What can a CarHistory report reveal about a used vehicle?

Where Can I Find the VIN (Vehicle Identification Number)?

The vehicle identification number (VIN) is composed of 17 characters (digits and capital letters) that act as a unique identifier for the vehicle. A VIN displays the car's unique features, specifications and manufacturer.

The VIN can be found in a couple of places including on the car's registration label (1), on the compliance plate in the engine bay (2) or on the passenger side windshield (3), or on one of the door posts (where the door latches when it is closed) (4). See the image below:

Look for the VIN in these other locations:

  • Insurance card/Insurance policy
  • Vehicle title and registration certificate

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4 Sep 18

Thinking about buying a used car in Australia for your next upgrade? Consider how much you can spend, what type of vehicle you're looking for and how to check the history of the vehicle before you buy it. The car you choose could have past issues, like financial liability or a stolen status, so getting a CarHistory report is non-negotiable.

In 2017, Budget Direct reported there were 52,858 cars stolen in Australia.1 This means one car was stolen every ten minutes. Finding out if the used vehicle you want to purchase was one of them is important before committing so that you're not stuck in a problematic situation.

Here is more information about what you should look for when buying a used car.

Checking a vehicle's history before you buy will save you time and money later.Checking a vehicle's history before you buy will save you time and money later.

What is included in a CarHistory report?

Simply by using a rego or VIN a comprehensive CarHistory report provides the following:

  • Vehicle financial liability check.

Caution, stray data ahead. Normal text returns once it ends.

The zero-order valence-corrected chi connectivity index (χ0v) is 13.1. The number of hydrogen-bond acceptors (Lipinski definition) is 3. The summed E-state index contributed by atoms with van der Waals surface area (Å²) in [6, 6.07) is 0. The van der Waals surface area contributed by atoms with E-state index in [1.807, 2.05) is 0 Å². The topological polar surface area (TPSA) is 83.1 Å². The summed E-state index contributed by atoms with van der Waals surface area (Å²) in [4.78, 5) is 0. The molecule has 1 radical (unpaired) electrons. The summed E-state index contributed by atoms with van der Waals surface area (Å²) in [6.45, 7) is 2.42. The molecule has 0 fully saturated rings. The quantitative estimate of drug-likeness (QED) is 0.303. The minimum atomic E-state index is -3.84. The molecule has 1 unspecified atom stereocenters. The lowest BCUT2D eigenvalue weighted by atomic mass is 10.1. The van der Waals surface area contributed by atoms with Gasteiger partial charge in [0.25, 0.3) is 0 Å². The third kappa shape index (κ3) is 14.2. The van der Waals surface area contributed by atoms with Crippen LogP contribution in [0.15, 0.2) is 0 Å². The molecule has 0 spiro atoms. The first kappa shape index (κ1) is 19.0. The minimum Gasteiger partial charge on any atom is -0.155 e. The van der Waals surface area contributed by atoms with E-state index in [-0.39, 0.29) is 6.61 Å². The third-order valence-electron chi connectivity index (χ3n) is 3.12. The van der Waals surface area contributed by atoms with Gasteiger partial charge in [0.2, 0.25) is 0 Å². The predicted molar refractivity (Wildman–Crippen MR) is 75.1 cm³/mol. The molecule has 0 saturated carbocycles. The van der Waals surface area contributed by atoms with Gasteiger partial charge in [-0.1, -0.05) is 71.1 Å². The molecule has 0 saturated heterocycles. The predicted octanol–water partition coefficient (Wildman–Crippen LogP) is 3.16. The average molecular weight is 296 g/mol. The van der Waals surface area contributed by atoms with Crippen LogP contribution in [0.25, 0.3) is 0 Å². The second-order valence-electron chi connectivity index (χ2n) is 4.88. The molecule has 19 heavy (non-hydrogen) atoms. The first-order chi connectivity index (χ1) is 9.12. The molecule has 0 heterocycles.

• Damages, stolen status and written off check.
  • Odometer check.
  • Vehicle Buyback Insurance.
  • PPSR Certificate.
  • Vehicle valuation and registration details.
  • Sales price and odometer reading comparison.
  • National view of the vehicle's reported history.
  • Previous sale information.
  • ANCAP safety and emission ratings.

Red flags to watch for

1) Vehicle financial liability

If the previous owner of the used vehicle still had money owing on the car, if you then purchase the car, you become liable for that balance. An encumbered car is one that the previous owner used as security for a loan, according to Finder.2 While this is not always a deal breaker when buying a used car, you should ensure that you take all necessary measures to deal with it.

You can manage the process by first checking the finance status to ensure the seller has paid everything off in full. Because the seller may need your money to pay off the loan, make sure you don't pay until the car is finance free. Make the exchange at the same time they pay off the loan.

2) Inaccurate odometer reading

Dishonest sellers may try to roll back the odometer to make a car look more valuable than it is. With a CarHistory report, you can see the vehicle's odometer reading, provided through its service history, helping you to discover if there is any inaccuracy highlighting a potential odometer windback.3

3) Vehicle has been written off

When a vehicle is written off, it means that repairs to fix the vehicle would have cost more than the vehicle itself is actually worth. This is important to know because it could mean that the used car you want to buy has hidden issues that weren't dealt with properly.

4) Vehicle has been stolen

You don't want to purchase a stolen vehicle. You could lose the vehicle if it's repossessed by the original owner later on, or you may be responsible for covering any funds still owed on the vehicle by the thief you bought the car from.4

Make sure you're not driving around a stolen vehicle.Make sure you're not driving a stolen vehicle.

Why you should get a CarHistory report

Getting a full CarHistory report could save you time, money and headaches down the road. If the vehicle has money owing on it or is encumbered, has an inaccurate odometer reading, has been reported written off or stolen you could be in trouble if you buy it without knowing these red flags exist.

For more information, contact us at CarHistory to find out everything you need to know about your vehicle's history.

Disclaimer: The information contained in this article is general in nature and does not take into account your personal objectives, financial situation or needs. Therefore, you should consider whether the information is appropriate to your circumstance before acting on it, and where appropriate, seek professional advice.

1. Budget Direct, Simply Savvy. Australian car theft statistics. Accessed July 2018.

2. Finder. How do you buy an encumbered car? Accessed July 2018.

3. Finder. Car Service History. Accessed July 2018.

4. Motoring. So you own a stolen car. Accessed July 2018.

View a sample report >